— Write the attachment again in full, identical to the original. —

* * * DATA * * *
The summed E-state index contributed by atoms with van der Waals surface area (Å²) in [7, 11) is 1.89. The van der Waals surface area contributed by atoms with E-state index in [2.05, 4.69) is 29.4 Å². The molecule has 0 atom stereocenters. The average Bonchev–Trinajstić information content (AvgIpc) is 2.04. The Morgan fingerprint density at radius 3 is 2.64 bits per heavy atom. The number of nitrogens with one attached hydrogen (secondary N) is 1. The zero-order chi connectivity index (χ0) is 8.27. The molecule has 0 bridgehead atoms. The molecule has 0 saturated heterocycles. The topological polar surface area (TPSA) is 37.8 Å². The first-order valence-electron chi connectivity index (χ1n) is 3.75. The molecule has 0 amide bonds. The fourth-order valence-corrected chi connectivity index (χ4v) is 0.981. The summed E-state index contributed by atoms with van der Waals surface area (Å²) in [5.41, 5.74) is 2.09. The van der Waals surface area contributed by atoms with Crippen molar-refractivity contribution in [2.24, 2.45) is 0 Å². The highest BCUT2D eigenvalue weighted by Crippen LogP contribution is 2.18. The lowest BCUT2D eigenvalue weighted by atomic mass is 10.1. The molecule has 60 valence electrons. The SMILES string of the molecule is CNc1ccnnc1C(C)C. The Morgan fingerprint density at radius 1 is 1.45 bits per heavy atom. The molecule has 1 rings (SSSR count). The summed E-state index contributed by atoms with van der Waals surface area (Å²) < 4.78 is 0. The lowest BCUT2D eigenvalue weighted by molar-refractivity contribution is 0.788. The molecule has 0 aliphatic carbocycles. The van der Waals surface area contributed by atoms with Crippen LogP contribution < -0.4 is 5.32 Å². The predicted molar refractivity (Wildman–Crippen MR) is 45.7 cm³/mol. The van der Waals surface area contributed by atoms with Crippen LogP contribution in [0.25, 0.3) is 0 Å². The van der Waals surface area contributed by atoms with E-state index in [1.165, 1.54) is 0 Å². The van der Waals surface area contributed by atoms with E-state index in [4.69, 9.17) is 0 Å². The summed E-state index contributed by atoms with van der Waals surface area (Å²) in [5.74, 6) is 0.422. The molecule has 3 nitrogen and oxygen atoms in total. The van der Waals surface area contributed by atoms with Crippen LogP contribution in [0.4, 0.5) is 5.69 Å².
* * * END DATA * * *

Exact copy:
The summed E-state index contributed by atoms with van der Waals surface area (Å²) in [7, 11) is 1.89. The van der Waals surface area contributed by atoms with E-state index in [2.05, 4.69) is 29.4 Å². The molecule has 0 atom stereocenters. The average Bonchev–Trinajstić information content (AvgIpc) is 2.04. The Morgan fingerprint density at radius 3 is 2.64 bits per heavy atom. The number of nitrogens with one attached hydrogen (secondary N) is 1. The zero-order chi connectivity index (χ0) is 8.27. The molecule has 0 bridgehead atoms. The molecule has 0 saturated heterocycles. The topological polar surface area (TPSA) is 37.8 Å². The first-order valence-electron chi connectivity index (χ1n) is 3.75. The molecule has 0 amide bonds. The fourth-order valence-corrected chi connectivity index (χ4v) is 0.981. The summed E-state index contributed by atoms with van der Waals surface area (Å²) in [5.41, 5.74) is 2.09. The van der Waals surface area contributed by atoms with Crippen molar-refractivity contribution in [2.24, 2.45) is 0 Å². The highest BCUT2D eigenvalue weighted by Crippen LogP contribution is 2.18. The lowest BCUT2D eigenvalue weighted by atomic mass is 10.1. The molecule has 60 valence electrons. The SMILES string of the molecule is CNc1ccnnc1C(C)C. The Morgan fingerprint density at radius 1 is 1.45 bits per heavy atom. The molecule has 1 rings (SSSR count). The summed E-state index contributed by atoms with van der Waals surface area (Å²) < 4.78 is 0. The lowest BCUT2D eigenvalue weighted by molar-refractivity contribution is 0.788. The molecule has 0 aliphatic carbocycles. The van der Waals surface area contributed by atoms with Crippen LogP contribution < -0.4 is 5.32 Å². The predicted molar refractivity (Wildman–Crippen MR) is 45.7 cm³/mol. The van der Waals surface area contributed by atoms with Crippen LogP contribution in [0.25, 0.3) is 0 Å². The van der Waals surface area contributed by atoms with E-state index in [1.165, 1.54) is 0 Å². The van der Waals surface area contributed by atoms with E-state index in [4.69, 9.17) is 0 Å². The summed E-state index contributed by atoms with van der Waals surface area (Å²) in [5.74, 6) is 0.422. The molecule has 3 nitrogen and oxygen atoms in total. The van der Waals surface area contributed by atoms with Crippen LogP contribution in [0.4, 0.5) is 5.69 Å².